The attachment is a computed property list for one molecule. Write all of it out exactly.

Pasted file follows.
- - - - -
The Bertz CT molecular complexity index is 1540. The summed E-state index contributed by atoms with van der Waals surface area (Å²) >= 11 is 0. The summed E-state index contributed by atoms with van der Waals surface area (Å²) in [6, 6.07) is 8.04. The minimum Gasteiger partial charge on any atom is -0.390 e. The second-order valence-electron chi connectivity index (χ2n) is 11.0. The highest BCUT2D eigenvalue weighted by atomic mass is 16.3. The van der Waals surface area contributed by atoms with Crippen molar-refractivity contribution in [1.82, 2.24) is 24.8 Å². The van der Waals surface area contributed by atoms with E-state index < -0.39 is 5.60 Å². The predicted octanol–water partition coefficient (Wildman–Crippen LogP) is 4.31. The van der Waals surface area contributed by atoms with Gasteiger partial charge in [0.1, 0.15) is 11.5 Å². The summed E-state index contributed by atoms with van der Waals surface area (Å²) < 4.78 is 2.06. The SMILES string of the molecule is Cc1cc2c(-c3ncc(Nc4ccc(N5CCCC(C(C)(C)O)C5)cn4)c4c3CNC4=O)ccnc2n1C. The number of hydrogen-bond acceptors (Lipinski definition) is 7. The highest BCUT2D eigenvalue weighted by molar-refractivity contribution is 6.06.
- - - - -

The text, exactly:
The Bertz CT molecular complexity index is 1540. The summed E-state index contributed by atoms with van der Waals surface area (Å²) >= 11 is 0. The summed E-state index contributed by atoms with van der Waals surface area (Å²) in [6, 6.07) is 8.04. The minimum Gasteiger partial charge on any atom is -0.390 e. The second-order valence-electron chi connectivity index (χ2n) is 11.0. The highest BCUT2D eigenvalue weighted by atomic mass is 16.3. The van der Waals surface area contributed by atoms with Crippen molar-refractivity contribution in [1.82, 2.24) is 24.8 Å². The van der Waals surface area contributed by atoms with E-state index < -0.39 is 5.60 Å². The predicted octanol–water partition coefficient (Wildman–Crippen LogP) is 4.31. The van der Waals surface area contributed by atoms with Gasteiger partial charge in [0.1, 0.15) is 11.5 Å². The summed E-state index contributed by atoms with van der Waals surface area (Å²) < 4.78 is 2.06. The SMILES string of the molecule is Cc1cc2c(-c3ncc(Nc4ccc(N5CCCC(C(C)(C)O)C5)cn4)c4c3CNC4=O)ccnc2n1C. The number of hydrogen-bond acceptors (Lipinski definition) is 7. The highest BCUT2D eigenvalue weighted by molar-refractivity contribution is 6.06.